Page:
Then it was the headliner of the night, the man the release concert were held for, FNS. I've seen and heard his music many times before, so I was prepared of a good show, but this just blew my mind. In just a few weeks I've seen tons of concerts, but this took the cake and will be one of those memorable concerts I will look back at with a smile. Also here were it a bit too much amp-distortion in the very beginning, but that was quickly fixed. From playing hands at his acoustic guitar he went to use a bow, and as soon as the bow touched the guitar it was pure magic. This means that the last 90% of the show could easily be described as one of the most pleasant concerts I've ever been to, and I how well he manages to use the loops and keep evolving slowly but steady is just amazing. If you've heard either the FNS-album or his No Foly Bow from 2007, you should know what I'm talking about when I say he has control in his music, and it also worked live. I could've listened to this guy playing for many more hours, and hopefully it's not the last time I see him do a concert. I'm not sure, but I don't think I know any guitar players who does folky sounds as good as Mr. Sevendal. A true evening of joy.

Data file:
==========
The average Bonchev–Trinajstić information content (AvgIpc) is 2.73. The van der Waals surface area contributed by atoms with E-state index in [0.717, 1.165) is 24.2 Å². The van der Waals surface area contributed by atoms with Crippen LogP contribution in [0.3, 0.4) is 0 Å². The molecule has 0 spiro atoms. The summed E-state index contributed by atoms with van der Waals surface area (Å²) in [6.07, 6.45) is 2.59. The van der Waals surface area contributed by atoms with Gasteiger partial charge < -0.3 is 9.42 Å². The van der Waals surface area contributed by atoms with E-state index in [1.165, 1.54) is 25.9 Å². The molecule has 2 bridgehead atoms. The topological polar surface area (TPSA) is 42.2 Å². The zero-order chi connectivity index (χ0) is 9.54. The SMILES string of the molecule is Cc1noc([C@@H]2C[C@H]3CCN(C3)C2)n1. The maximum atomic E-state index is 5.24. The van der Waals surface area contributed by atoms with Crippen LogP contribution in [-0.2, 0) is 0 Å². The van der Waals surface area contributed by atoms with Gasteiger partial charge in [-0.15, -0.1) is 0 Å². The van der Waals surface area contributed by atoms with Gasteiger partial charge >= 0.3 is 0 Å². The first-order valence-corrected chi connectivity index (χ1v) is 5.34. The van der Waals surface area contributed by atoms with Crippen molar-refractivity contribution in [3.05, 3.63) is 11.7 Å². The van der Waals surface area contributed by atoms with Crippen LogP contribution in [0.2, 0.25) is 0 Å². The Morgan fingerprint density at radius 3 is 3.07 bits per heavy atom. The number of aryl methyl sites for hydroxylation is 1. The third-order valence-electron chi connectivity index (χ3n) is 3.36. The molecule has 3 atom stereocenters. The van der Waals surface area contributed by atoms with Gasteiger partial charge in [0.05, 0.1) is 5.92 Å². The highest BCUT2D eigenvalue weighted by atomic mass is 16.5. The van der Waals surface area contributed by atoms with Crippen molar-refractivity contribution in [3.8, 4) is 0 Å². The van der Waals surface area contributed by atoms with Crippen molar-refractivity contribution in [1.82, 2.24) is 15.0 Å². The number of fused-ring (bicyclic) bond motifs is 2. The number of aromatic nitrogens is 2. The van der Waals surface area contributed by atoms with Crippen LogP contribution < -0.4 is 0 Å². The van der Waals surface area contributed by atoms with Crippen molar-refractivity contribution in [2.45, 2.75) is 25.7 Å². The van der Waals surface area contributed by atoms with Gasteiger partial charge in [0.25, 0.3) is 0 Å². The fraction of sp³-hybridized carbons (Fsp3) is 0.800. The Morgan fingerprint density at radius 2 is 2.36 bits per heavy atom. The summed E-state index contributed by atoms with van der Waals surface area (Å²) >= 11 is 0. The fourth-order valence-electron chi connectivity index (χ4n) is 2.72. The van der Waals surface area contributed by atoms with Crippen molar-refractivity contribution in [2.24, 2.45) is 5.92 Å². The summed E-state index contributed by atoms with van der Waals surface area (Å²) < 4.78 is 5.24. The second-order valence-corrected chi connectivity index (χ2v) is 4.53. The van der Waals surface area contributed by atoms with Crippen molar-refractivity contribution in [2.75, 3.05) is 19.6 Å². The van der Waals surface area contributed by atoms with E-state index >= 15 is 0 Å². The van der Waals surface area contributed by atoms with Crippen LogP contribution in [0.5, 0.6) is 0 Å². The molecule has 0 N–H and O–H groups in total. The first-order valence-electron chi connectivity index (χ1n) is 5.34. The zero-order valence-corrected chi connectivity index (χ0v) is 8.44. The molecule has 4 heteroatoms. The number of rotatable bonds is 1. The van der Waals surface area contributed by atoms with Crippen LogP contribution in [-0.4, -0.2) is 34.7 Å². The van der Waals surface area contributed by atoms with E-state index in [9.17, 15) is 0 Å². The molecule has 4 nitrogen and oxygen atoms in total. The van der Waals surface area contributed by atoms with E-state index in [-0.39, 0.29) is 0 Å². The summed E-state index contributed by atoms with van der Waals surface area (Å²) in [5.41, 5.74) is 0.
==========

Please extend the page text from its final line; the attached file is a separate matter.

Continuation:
Take a listen to some extracts from each of the concerts:
Svarte Greiner